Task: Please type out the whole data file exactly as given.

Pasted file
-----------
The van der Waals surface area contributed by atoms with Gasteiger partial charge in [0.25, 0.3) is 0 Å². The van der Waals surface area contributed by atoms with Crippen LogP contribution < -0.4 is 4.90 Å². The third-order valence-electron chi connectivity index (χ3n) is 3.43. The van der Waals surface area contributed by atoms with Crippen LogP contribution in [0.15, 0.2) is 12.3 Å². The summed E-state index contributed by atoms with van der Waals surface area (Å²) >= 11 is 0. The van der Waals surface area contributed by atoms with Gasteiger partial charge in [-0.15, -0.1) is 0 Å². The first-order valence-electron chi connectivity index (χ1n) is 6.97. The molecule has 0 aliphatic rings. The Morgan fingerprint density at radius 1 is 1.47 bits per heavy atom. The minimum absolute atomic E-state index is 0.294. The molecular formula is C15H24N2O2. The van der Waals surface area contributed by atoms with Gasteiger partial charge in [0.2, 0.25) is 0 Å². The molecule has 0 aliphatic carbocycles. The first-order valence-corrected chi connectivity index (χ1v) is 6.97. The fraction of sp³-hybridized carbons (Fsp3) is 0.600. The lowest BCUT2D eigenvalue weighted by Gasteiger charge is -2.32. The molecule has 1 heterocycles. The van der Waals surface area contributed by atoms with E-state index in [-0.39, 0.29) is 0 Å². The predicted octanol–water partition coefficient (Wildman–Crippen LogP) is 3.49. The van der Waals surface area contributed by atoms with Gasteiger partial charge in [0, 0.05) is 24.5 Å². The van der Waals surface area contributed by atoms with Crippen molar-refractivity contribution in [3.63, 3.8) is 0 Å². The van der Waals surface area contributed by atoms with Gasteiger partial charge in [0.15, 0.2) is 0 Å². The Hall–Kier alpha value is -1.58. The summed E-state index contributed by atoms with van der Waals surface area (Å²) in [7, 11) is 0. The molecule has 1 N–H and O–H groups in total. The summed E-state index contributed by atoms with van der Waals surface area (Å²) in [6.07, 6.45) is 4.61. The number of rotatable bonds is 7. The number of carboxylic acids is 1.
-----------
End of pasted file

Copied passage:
The van der Waals surface area contributed by atoms with Gasteiger partial charge in [0.25, 0.3) is 0 Å². The van der Waals surface area contributed by atoms with Crippen LogP contribution < -0.4 is 4.90 Å². The third-order valence-electron chi connectivity index (χ3n) is 3.43. The van der Waals surface area contributed by atoms with Crippen LogP contribution in [0.15, 0.2) is 12.3 Å². The summed E-state index contributed by atoms with van der Waals surface area (Å²) >= 11 is 0. The van der Waals surface area contributed by atoms with Gasteiger partial charge in [-0.15, -0.1) is 0 Å². The first-order valence-electron chi connectivity index (χ1n) is 6.97. The molecule has 0 aliphatic rings. The Morgan fingerprint density at radius 1 is 1.47 bits per heavy atom. The minimum absolute atomic E-state index is 0.294. The molecular formula is C15H24N2O2. The van der Waals surface area contributed by atoms with Gasteiger partial charge in [0.2, 0.25) is 0 Å². The molecule has 0 aliphatic carbocycles. The first-order valence-corrected chi connectivity index (χ1v) is 6.97. The fraction of sp³-hybridized carbons (Fsp3) is 0.600. The lowest BCUT2D eigenvalue weighted by Gasteiger charge is -2.32. The molecule has 1 heterocycles. The van der Waals surface area contributed by atoms with E-state index in [-0.39, 0.29) is 0 Å². The predicted octanol–water partition coefficient (Wildman–Crippen LogP) is 3.49. The van der Waals surface area contributed by atoms with Gasteiger partial charge in [0, 0.05) is 24.5 Å². The van der Waals surface area contributed by atoms with Crippen molar-refractivity contribution in [3.63, 3.8) is 0 Å². The van der Waals surface area contributed by atoms with Gasteiger partial charge in [0.15, 0.2) is 0 Å². The Hall–Kier alpha value is -1.58. The summed E-state index contributed by atoms with van der Waals surface area (Å²) in [7, 11) is 0. The molecule has 1 N–H and O–H groups in total. The summed E-state index contributed by atoms with van der Waals surface area (Å²) in [6.07, 6.45) is 4.61. The number of rotatable bonds is 7. The number of carboxylic acids is 1.